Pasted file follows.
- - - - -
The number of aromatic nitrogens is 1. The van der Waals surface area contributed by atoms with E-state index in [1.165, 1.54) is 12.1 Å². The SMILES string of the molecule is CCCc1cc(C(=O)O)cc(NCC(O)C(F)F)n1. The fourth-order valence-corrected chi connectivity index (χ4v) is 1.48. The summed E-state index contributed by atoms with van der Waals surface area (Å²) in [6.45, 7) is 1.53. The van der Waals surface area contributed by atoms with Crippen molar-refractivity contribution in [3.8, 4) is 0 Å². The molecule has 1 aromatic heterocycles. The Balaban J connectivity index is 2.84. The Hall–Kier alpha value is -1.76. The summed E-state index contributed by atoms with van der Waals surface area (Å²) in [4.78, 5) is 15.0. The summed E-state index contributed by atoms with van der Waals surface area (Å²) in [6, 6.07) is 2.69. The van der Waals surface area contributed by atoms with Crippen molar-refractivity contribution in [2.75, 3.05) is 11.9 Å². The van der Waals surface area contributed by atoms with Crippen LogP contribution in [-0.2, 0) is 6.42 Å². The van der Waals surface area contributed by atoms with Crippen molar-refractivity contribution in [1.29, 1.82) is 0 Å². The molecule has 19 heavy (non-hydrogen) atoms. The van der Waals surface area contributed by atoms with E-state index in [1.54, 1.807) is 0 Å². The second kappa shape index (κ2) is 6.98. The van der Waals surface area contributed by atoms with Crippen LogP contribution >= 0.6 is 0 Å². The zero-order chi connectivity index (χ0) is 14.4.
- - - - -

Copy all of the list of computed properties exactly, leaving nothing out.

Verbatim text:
The number of aromatic nitrogens is 1. The van der Waals surface area contributed by atoms with E-state index in [1.165, 1.54) is 12.1 Å². The SMILES string of the molecule is CCCc1cc(C(=O)O)cc(NCC(O)C(F)F)n1. The fourth-order valence-corrected chi connectivity index (χ4v) is 1.48. The summed E-state index contributed by atoms with van der Waals surface area (Å²) in [6.45, 7) is 1.53. The van der Waals surface area contributed by atoms with Crippen molar-refractivity contribution in [3.8, 4) is 0 Å². The molecule has 1 aromatic heterocycles. The Balaban J connectivity index is 2.84. The Hall–Kier alpha value is -1.76. The summed E-state index contributed by atoms with van der Waals surface area (Å²) in [4.78, 5) is 15.0. The summed E-state index contributed by atoms with van der Waals surface area (Å²) in [6, 6.07) is 2.69. The van der Waals surface area contributed by atoms with Crippen molar-refractivity contribution in [2.75, 3.05) is 11.9 Å². The van der Waals surface area contributed by atoms with Crippen LogP contribution in [-0.2, 0) is 6.42 Å². The van der Waals surface area contributed by atoms with Crippen molar-refractivity contribution in [1.29, 1.82) is 0 Å². The molecule has 19 heavy (non-hydrogen) atoms. The van der Waals surface area contributed by atoms with E-state index in [1.54, 1.807) is 0 Å². The second kappa shape index (κ2) is 6.98. The van der Waals surface area contributed by atoms with Crippen LogP contribution >= 0.6 is 0 Å². The zero-order chi connectivity index (χ0) is 14.4.